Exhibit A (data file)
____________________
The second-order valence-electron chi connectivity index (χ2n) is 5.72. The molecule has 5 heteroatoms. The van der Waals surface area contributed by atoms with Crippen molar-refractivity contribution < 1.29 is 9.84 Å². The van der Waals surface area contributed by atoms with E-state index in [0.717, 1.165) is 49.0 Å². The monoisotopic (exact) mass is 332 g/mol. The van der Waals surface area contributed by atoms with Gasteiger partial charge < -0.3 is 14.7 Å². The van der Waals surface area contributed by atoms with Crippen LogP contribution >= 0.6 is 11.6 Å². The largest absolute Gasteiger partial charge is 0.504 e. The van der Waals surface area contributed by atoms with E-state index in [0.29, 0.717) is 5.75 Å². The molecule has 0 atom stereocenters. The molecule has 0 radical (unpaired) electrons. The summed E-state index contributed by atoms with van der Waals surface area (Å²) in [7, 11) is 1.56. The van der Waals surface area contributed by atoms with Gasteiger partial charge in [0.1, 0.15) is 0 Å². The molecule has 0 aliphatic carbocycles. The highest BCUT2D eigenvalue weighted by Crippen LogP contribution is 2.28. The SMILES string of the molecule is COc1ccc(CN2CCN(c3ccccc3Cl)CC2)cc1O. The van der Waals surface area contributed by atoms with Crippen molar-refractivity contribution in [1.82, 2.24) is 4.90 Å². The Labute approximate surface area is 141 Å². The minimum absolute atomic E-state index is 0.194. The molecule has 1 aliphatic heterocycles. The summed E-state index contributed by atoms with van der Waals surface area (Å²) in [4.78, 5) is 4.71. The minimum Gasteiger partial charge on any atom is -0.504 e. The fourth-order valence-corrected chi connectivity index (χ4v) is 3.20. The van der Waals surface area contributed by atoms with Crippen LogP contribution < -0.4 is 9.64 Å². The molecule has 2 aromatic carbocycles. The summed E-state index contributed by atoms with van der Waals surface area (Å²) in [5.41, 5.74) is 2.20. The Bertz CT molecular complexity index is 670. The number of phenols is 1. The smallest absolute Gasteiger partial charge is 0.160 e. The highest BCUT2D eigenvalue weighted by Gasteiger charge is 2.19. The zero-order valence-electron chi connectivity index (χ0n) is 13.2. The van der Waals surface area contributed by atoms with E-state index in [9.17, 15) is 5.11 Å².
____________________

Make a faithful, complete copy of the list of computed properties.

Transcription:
The second-order valence-electron chi connectivity index (χ2n) is 5.72. The molecule has 5 heteroatoms. The van der Waals surface area contributed by atoms with Crippen molar-refractivity contribution < 1.29 is 9.84 Å². The van der Waals surface area contributed by atoms with E-state index in [0.717, 1.165) is 49.0 Å². The monoisotopic (exact) mass is 332 g/mol. The van der Waals surface area contributed by atoms with Gasteiger partial charge < -0.3 is 14.7 Å². The van der Waals surface area contributed by atoms with Crippen LogP contribution >= 0.6 is 11.6 Å². The largest absolute Gasteiger partial charge is 0.504 e. The van der Waals surface area contributed by atoms with E-state index in [0.29, 0.717) is 5.75 Å². The molecule has 0 atom stereocenters. The molecule has 0 radical (unpaired) electrons. The summed E-state index contributed by atoms with van der Waals surface area (Å²) in [7, 11) is 1.56. The van der Waals surface area contributed by atoms with Gasteiger partial charge in [0.1, 0.15) is 0 Å². The molecule has 0 aliphatic carbocycles. The highest BCUT2D eigenvalue weighted by Crippen LogP contribution is 2.28. The SMILES string of the molecule is COc1ccc(CN2CCN(c3ccccc3Cl)CC2)cc1O. The van der Waals surface area contributed by atoms with Crippen molar-refractivity contribution in [1.82, 2.24) is 4.90 Å². The Labute approximate surface area is 141 Å². The minimum absolute atomic E-state index is 0.194. The molecule has 1 aliphatic heterocycles. The summed E-state index contributed by atoms with van der Waals surface area (Å²) in [4.78, 5) is 4.71. The minimum Gasteiger partial charge on any atom is -0.504 e. The fourth-order valence-corrected chi connectivity index (χ4v) is 3.20. The van der Waals surface area contributed by atoms with Crippen LogP contribution < -0.4 is 9.64 Å². The molecule has 2 aromatic carbocycles. The summed E-state index contributed by atoms with van der Waals surface area (Å²) in [5.41, 5.74) is 2.20. The Bertz CT molecular complexity index is 670. The number of phenols is 1. The smallest absolute Gasteiger partial charge is 0.160 e. The highest BCUT2D eigenvalue weighted by Gasteiger charge is 2.19. The zero-order valence-electron chi connectivity index (χ0n) is 13.2. The van der Waals surface area contributed by atoms with E-state index in [9.17, 15) is 5.11 Å².